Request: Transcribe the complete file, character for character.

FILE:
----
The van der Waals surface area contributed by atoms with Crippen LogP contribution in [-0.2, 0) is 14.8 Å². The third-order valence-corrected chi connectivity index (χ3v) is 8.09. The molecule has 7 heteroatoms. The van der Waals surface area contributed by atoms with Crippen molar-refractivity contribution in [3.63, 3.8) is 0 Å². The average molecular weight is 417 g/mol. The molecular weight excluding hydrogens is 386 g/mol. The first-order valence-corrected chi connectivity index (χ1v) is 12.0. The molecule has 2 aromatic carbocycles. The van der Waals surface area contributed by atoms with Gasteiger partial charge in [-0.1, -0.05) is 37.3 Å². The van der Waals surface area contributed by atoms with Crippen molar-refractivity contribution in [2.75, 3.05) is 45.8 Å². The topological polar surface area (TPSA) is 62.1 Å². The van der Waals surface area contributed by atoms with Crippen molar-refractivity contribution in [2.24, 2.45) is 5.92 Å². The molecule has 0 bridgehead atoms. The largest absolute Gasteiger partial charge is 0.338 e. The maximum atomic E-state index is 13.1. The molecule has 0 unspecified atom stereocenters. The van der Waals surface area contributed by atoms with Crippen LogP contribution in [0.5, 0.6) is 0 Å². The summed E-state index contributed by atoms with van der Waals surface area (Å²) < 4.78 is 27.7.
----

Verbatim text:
The van der Waals surface area contributed by atoms with Crippen LogP contribution in [-0.2, 0) is 14.8 Å². The third-order valence-corrected chi connectivity index (χ3v) is 8.09. The molecule has 7 heteroatoms. The van der Waals surface area contributed by atoms with Crippen molar-refractivity contribution in [3.63, 3.8) is 0 Å². The average molecular weight is 417 g/mol. The molecular weight excluding hydrogens is 386 g/mol. The first-order valence-corrected chi connectivity index (χ1v) is 12.0. The molecule has 2 aromatic carbocycles. The van der Waals surface area contributed by atoms with Gasteiger partial charge in [-0.1, -0.05) is 37.3 Å². The van der Waals surface area contributed by atoms with Crippen molar-refractivity contribution in [2.75, 3.05) is 45.8 Å². The topological polar surface area (TPSA) is 62.1 Å². The van der Waals surface area contributed by atoms with Crippen molar-refractivity contribution in [2.24, 2.45) is 5.92 Å². The molecule has 0 bridgehead atoms. The largest absolute Gasteiger partial charge is 0.338 e. The maximum atomic E-state index is 13.1. The molecule has 0 unspecified atom stereocenters. The van der Waals surface area contributed by atoms with Crippen LogP contribution in [0.5, 0.6) is 0 Å². The summed E-state index contributed by atoms with van der Waals surface area (Å²) < 4.78 is 27.7.